The book has an introduction to European warfare 1792 to 1815 and discusses the armies. It was good to see that the weapons and tactics chapter covered more than the usual British/ French focus of many books covering the period. My stereotype is that standard Napoleonic books have pages devoted to British and French tactics and then a paragraph at the end saying the Austrians, Russians etc. had similar tactics. This work is much better balanced between the armies of the protagonists.

The Grand Battery Wargaming Rules are designed for the divisional level Napoleonic battle, though they will work for army games. They use a card driven activation system for corps, with each corps having a card in a shuffled pack. Their sequence of activation, movement and firing is determined by the drawing of the cards. The authors implementation of the card activation system has an interesting twist, the other player can challenge once a turn based on their leadership rating. This represents a commander attempting to seize the initiative back.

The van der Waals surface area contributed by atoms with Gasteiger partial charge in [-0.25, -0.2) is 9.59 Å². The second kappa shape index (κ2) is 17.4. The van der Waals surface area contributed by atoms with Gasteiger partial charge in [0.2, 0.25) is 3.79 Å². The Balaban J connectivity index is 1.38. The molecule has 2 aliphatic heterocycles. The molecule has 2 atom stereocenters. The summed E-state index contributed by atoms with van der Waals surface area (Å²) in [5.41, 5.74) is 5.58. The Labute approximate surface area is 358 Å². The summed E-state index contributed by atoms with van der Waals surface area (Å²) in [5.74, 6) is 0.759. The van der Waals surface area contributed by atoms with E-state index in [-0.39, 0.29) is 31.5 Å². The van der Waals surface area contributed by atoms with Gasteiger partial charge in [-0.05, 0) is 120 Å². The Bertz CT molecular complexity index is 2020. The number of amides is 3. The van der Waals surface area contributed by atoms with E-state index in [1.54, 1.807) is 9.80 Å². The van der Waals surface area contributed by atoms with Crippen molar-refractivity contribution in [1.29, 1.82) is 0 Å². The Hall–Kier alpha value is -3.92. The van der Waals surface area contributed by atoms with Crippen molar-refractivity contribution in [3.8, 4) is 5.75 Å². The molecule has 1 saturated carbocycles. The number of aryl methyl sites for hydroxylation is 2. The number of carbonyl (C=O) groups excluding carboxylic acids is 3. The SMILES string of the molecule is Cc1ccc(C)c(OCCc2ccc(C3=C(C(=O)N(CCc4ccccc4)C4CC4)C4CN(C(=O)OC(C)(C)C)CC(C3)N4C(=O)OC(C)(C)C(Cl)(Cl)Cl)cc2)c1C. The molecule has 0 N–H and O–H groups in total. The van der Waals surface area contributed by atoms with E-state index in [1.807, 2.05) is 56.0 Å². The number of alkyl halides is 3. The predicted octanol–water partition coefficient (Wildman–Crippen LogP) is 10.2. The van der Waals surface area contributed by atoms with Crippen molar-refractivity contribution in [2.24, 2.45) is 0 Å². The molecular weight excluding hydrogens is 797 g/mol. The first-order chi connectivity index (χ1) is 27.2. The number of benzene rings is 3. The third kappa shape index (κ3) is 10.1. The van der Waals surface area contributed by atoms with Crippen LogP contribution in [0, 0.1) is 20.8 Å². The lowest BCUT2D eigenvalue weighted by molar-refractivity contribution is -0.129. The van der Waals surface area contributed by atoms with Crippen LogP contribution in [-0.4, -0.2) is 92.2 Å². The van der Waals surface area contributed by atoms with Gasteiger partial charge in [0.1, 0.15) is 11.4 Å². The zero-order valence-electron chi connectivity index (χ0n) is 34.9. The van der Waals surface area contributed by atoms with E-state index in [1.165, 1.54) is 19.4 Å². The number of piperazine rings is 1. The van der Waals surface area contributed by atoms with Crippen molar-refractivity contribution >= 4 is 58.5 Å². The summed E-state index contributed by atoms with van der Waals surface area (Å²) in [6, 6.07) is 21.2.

The rules aim to portray the battle from the divisional commander’s perspective, with emphasise on commander’s ratings, unit training and experience, giving orders, defenders resolve and morale. The rules are detailed, but are well explained and are supported by playing aids and play sheets. I have tried the rules and they work fine.